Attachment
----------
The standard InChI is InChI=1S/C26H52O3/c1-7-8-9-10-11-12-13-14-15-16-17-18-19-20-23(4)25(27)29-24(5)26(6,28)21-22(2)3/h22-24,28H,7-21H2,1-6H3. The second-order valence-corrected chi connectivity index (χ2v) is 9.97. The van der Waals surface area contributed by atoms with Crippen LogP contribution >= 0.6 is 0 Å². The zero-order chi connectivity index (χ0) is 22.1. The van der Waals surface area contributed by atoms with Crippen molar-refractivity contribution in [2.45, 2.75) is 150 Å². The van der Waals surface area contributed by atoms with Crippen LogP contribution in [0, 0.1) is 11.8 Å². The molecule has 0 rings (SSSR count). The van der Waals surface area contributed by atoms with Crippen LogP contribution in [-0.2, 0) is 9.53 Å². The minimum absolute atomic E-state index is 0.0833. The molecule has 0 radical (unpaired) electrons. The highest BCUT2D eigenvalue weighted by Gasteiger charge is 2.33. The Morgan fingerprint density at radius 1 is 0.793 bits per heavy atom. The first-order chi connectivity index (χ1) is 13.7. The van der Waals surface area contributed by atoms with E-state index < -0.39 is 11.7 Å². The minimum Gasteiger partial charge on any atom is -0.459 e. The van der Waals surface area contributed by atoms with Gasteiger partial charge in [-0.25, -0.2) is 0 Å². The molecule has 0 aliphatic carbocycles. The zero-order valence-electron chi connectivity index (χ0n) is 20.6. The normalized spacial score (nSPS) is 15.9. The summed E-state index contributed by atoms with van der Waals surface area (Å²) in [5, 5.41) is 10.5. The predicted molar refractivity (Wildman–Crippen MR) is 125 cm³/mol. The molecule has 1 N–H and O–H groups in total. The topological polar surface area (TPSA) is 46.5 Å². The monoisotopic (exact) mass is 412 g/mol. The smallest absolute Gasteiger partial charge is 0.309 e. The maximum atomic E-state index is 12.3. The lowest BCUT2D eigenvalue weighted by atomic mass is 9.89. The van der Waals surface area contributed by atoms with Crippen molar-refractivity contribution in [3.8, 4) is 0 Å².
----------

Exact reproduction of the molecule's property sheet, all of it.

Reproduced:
The standard InChI is InChI=1S/C26H52O3/c1-7-8-9-10-11-12-13-14-15-16-17-18-19-20-23(4)25(27)29-24(5)26(6,28)21-22(2)3/h22-24,28H,7-21H2,1-6H3. The second-order valence-corrected chi connectivity index (χ2v) is 9.97. The van der Waals surface area contributed by atoms with Crippen LogP contribution >= 0.6 is 0 Å². The zero-order chi connectivity index (χ0) is 22.1. The van der Waals surface area contributed by atoms with Crippen molar-refractivity contribution in [2.45, 2.75) is 150 Å². The van der Waals surface area contributed by atoms with Crippen LogP contribution in [0, 0.1) is 11.8 Å². The molecule has 0 rings (SSSR count). The van der Waals surface area contributed by atoms with Crippen LogP contribution in [-0.2, 0) is 9.53 Å². The minimum absolute atomic E-state index is 0.0833. The molecule has 0 radical (unpaired) electrons. The highest BCUT2D eigenvalue weighted by Gasteiger charge is 2.33. The Morgan fingerprint density at radius 1 is 0.793 bits per heavy atom. The first-order chi connectivity index (χ1) is 13.7. The van der Waals surface area contributed by atoms with E-state index < -0.39 is 11.7 Å². The minimum Gasteiger partial charge on any atom is -0.459 e. The van der Waals surface area contributed by atoms with Gasteiger partial charge in [-0.25, -0.2) is 0 Å². The molecule has 0 aliphatic carbocycles. The zero-order valence-electron chi connectivity index (χ0n) is 20.6. The normalized spacial score (nSPS) is 15.9. The summed E-state index contributed by atoms with van der Waals surface area (Å²) in [5, 5.41) is 10.5. The predicted molar refractivity (Wildman–Crippen MR) is 125 cm³/mol. The molecule has 1 N–H and O–H groups in total. The topological polar surface area (TPSA) is 46.5 Å². The monoisotopic (exact) mass is 412 g/mol. The smallest absolute Gasteiger partial charge is 0.309 e. The maximum atomic E-state index is 12.3. The lowest BCUT2D eigenvalue weighted by atomic mass is 9.89. The van der Waals surface area contributed by atoms with Crippen molar-refractivity contribution in [3.8, 4) is 0 Å².